I have a question about the best model to use for this analysis.

The question I am trying to analyze is - What is the association between Indicator 1 and age, sex, and group?

- Data is measured on a facility/site. This is a random effect. The data are aggregated within the site by group, age, and sex.
- Indicator 1 is defined as Indicator A at a certain time point / Indicator B at a time point 6 months prior. Both Indicators A and B are counts. Therefore Indicator 1 is a proportion.

However, as it stands, when the data is processed all values for A and B are >0. If it's missing in A but not in B, or vice versa, it's excluded since that means Indicator 1 isn't estimable. It's messy data, for sure.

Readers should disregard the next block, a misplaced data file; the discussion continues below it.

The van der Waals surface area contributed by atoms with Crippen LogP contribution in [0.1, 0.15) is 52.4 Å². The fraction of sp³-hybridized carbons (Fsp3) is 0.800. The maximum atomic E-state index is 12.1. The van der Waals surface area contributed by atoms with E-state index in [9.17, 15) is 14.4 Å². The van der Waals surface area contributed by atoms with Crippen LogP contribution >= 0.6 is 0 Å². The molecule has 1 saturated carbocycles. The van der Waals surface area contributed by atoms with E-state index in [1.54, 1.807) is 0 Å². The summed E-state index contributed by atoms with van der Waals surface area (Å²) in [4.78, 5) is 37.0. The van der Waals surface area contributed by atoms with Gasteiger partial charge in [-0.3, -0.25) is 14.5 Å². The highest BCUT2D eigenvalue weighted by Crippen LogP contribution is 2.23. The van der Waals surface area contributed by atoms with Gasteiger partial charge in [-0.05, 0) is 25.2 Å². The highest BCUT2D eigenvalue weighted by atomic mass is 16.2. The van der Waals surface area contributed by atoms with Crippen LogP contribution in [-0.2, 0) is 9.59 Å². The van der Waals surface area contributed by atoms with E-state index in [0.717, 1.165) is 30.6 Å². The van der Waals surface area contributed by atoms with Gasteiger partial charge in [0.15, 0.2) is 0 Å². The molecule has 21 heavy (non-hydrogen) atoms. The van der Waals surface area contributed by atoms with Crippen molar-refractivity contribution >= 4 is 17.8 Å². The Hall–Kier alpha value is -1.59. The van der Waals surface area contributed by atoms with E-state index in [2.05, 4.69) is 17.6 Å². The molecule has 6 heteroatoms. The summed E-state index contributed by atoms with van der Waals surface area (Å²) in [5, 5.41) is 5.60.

So, my initial thought was to model this as a truncated negative binomial. In terms of R code:

f1 <- glmmTMB(IndA ~ agecat*sex*group + offset(log(IndB)) + (1 | site), zi = ~ 0, disp= ~agecat + sex + group, family=truncated_nbinom2, data=dta)

But, then I wondered if it would be reasonable to assume all the missing are 0, impute them as 0, and run the same model as zero-inflated? I don't love this because it requires too many naïve assumptions. But it was a thought.

And then I began wondering if I should be modeling Indicator 1 (the ratio of A and B), rather than as A with B as the offset. A and B are extremely right skewed with a lot of low counts. The ratio is a funky but more centralized shape:

Both A and B look like this:

A/B looks like this:

So, I've got myself turned inside out. Really I think the decision is between leaving the data as truncated and either modeling A with B as offset as NB or A/B as truncated linear regression.

I thought I'd ask people's opinions. I can provide more info, if necessary.

I appreciate any responses I get!